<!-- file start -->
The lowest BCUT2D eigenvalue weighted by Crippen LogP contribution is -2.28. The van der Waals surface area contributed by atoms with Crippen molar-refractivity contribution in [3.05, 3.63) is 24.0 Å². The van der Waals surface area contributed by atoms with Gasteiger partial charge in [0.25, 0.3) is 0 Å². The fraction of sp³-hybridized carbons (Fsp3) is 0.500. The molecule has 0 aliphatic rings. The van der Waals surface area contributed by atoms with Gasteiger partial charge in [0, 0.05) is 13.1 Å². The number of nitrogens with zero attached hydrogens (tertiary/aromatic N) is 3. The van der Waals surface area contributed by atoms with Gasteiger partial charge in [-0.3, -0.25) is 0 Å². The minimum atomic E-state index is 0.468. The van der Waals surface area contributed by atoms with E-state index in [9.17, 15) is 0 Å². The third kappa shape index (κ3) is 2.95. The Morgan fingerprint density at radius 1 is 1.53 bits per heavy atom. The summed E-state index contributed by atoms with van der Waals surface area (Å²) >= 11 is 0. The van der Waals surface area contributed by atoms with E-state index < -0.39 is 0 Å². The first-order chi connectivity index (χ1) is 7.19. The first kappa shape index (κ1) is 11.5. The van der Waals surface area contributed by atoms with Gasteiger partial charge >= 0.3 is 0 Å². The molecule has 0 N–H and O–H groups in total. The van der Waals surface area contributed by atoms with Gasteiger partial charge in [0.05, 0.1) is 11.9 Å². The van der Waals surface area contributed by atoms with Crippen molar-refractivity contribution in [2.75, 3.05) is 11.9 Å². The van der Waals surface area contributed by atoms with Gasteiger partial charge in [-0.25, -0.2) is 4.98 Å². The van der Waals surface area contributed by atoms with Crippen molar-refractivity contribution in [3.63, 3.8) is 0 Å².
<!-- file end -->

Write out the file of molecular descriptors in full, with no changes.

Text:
The lowest BCUT2D eigenvalue weighted by Crippen LogP contribution is -2.28. The van der Waals surface area contributed by atoms with Crippen molar-refractivity contribution in [3.05, 3.63) is 24.0 Å². The van der Waals surface area contributed by atoms with Gasteiger partial charge in [0.25, 0.3) is 0 Å². The fraction of sp³-hybridized carbons (Fsp3) is 0.500. The molecule has 0 aliphatic rings. The van der Waals surface area contributed by atoms with Gasteiger partial charge in [0, 0.05) is 13.1 Å². The number of nitrogens with zero attached hydrogens (tertiary/aromatic N) is 3. The van der Waals surface area contributed by atoms with Gasteiger partial charge in [-0.3, -0.25) is 0 Å². The minimum atomic E-state index is 0.468. The van der Waals surface area contributed by atoms with E-state index in [9.17, 15) is 0 Å². The third kappa shape index (κ3) is 2.95. The Morgan fingerprint density at radius 1 is 1.53 bits per heavy atom. The summed E-state index contributed by atoms with van der Waals surface area (Å²) >= 11 is 0. The van der Waals surface area contributed by atoms with E-state index < -0.39 is 0 Å². The first-order chi connectivity index (χ1) is 7.19. The first kappa shape index (κ1) is 11.5. The van der Waals surface area contributed by atoms with Gasteiger partial charge >= 0.3 is 0 Å². The molecule has 0 N–H and O–H groups in total. The van der Waals surface area contributed by atoms with Gasteiger partial charge in [0.05, 0.1) is 11.9 Å². The van der Waals surface area contributed by atoms with Crippen molar-refractivity contribution in [2.75, 3.05) is 11.9 Å². The van der Waals surface area contributed by atoms with Gasteiger partial charge in [-0.25, -0.2) is 4.98 Å². The van der Waals surface area contributed by atoms with Crippen molar-refractivity contribution in [3.63, 3.8) is 0 Å².